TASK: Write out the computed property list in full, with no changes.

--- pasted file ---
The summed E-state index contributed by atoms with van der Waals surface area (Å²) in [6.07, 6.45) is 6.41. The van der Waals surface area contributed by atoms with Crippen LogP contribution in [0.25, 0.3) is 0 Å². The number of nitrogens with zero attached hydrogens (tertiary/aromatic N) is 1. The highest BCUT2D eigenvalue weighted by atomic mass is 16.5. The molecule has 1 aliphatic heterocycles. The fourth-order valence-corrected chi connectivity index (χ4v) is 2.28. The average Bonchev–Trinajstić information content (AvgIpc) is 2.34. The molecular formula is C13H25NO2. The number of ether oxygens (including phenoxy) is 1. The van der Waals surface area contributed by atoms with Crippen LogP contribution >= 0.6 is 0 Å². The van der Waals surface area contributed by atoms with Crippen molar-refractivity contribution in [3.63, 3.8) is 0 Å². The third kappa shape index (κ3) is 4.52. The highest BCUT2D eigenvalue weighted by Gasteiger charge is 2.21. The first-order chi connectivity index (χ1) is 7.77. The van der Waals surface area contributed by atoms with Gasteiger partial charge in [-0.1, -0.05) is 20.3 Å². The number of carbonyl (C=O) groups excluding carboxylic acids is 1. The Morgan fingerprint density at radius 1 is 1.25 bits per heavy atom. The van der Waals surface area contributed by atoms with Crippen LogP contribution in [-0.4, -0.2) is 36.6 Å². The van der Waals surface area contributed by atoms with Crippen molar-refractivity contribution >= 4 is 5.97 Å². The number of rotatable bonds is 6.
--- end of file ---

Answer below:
The summed E-state index contributed by atoms with van der Waals surface area (Å²) in [6.07, 6.45) is 6.41. The van der Waals surface area contributed by atoms with Crippen LogP contribution in [0.25, 0.3) is 0 Å². The number of nitrogens with zero attached hydrogens (tertiary/aromatic N) is 1. The highest BCUT2D eigenvalue weighted by atomic mass is 16.5. The molecule has 1 aliphatic heterocycles. The fourth-order valence-corrected chi connectivity index (χ4v) is 2.28. The average Bonchev–Trinajstić information content (AvgIpc) is 2.34. The molecular formula is C13H25NO2. The number of ether oxygens (including phenoxy) is 1. The van der Waals surface area contributed by atoms with Crippen LogP contribution >= 0.6 is 0 Å². The van der Waals surface area contributed by atoms with Crippen molar-refractivity contribution in [3.63, 3.8) is 0 Å². The third kappa shape index (κ3) is 4.52. The highest BCUT2D eigenvalue weighted by Gasteiger charge is 2.21. The first-order chi connectivity index (χ1) is 7.77. The van der Waals surface area contributed by atoms with Gasteiger partial charge in [-0.1, -0.05) is 20.3 Å². The number of carbonyl (C=O) groups excluding carboxylic acids is 1. The Morgan fingerprint density at radius 1 is 1.25 bits per heavy atom. The van der Waals surface area contributed by atoms with Crippen LogP contribution in [-0.4, -0.2) is 36.6 Å². The van der Waals surface area contributed by atoms with Crippen molar-refractivity contribution >= 4 is 5.97 Å². The number of rotatable bonds is 6.